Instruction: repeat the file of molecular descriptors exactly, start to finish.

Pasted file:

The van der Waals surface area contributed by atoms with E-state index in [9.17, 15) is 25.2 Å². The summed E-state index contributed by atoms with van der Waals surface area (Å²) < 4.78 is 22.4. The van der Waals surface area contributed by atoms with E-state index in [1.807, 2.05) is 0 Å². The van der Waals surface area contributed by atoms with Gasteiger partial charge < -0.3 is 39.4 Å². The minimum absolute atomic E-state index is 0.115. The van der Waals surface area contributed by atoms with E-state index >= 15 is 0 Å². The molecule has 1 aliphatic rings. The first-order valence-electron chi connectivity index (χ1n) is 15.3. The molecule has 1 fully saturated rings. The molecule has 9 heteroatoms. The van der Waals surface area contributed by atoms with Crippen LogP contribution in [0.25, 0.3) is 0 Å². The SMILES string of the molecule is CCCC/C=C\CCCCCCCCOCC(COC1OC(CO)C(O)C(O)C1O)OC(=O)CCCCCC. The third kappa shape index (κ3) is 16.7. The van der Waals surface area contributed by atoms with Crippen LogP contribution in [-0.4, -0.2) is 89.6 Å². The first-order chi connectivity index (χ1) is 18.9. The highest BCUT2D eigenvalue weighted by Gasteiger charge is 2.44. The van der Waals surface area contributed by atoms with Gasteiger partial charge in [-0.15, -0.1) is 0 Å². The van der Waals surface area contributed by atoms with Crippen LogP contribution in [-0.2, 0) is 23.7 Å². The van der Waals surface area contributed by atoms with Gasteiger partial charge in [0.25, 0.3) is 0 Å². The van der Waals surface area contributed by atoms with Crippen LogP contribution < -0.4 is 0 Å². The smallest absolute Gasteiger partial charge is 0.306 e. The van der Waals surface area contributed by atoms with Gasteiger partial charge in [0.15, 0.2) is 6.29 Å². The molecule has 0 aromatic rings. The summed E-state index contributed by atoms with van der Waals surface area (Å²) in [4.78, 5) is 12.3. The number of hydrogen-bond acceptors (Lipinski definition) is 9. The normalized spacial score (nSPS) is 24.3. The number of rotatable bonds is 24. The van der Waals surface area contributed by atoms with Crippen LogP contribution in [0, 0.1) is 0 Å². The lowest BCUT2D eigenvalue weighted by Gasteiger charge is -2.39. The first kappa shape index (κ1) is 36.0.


The van der Waals surface area contributed by atoms with E-state index in [9.17, 15) is 25.2 Å². The summed E-state index contributed by atoms with van der Waals surface area (Å²) < 4.78 is 22.4. The van der Waals surface area contributed by atoms with E-state index in [1.807, 2.05) is 0 Å². The van der Waals surface area contributed by atoms with Gasteiger partial charge < -0.3 is 39.4 Å². The minimum absolute atomic E-state index is 0.115. The van der Waals surface area contributed by atoms with E-state index >= 15 is 0 Å². The molecule has 1 aliphatic rings. The first-order valence-electron chi connectivity index (χ1n) is 15.3. The molecule has 1 fully saturated rings. The molecule has 9 heteroatoms. The van der Waals surface area contributed by atoms with Crippen LogP contribution in [0.25, 0.3) is 0 Å². The SMILES string of the molecule is CCCC/C=C\CCCCCCCCOCC(COC1OC(CO)C(O)C(O)C1O)OC(=O)CCCCCC. The third kappa shape index (κ3) is 16.7. The van der Waals surface area contributed by atoms with Crippen LogP contribution in [-0.4, -0.2) is 89.6 Å². The first-order chi connectivity index (χ1) is 18.9. The highest BCUT2D eigenvalue weighted by Gasteiger charge is 2.44. The van der Waals surface area contributed by atoms with Gasteiger partial charge in [-0.15, -0.1) is 0 Å². The van der Waals surface area contributed by atoms with Crippen LogP contribution in [-0.2, 0) is 23.7 Å². The van der Waals surface area contributed by atoms with Gasteiger partial charge in [0.25, 0.3) is 0 Å². The van der Waals surface area contributed by atoms with Crippen LogP contribution < -0.4 is 0 Å². The smallest absolute Gasteiger partial charge is 0.306 e. The van der Waals surface area contributed by atoms with Gasteiger partial charge in [0.15, 0.2) is 6.29 Å². The molecule has 0 aromatic rings. The summed E-state index contributed by atoms with van der Waals surface area (Å²) in [4.78, 5) is 12.3. The number of hydrogen-bond acceptors (Lipinski definition) is 9. The normalized spacial score (nSPS) is 24.3. The number of rotatable bonds is 24. The van der Waals surface area contributed by atoms with Crippen LogP contribution in [0, 0.1) is 0 Å². The lowest BCUT2D eigenvalue weighted by Gasteiger charge is -2.39. The first kappa shape index (κ1) is 36.0.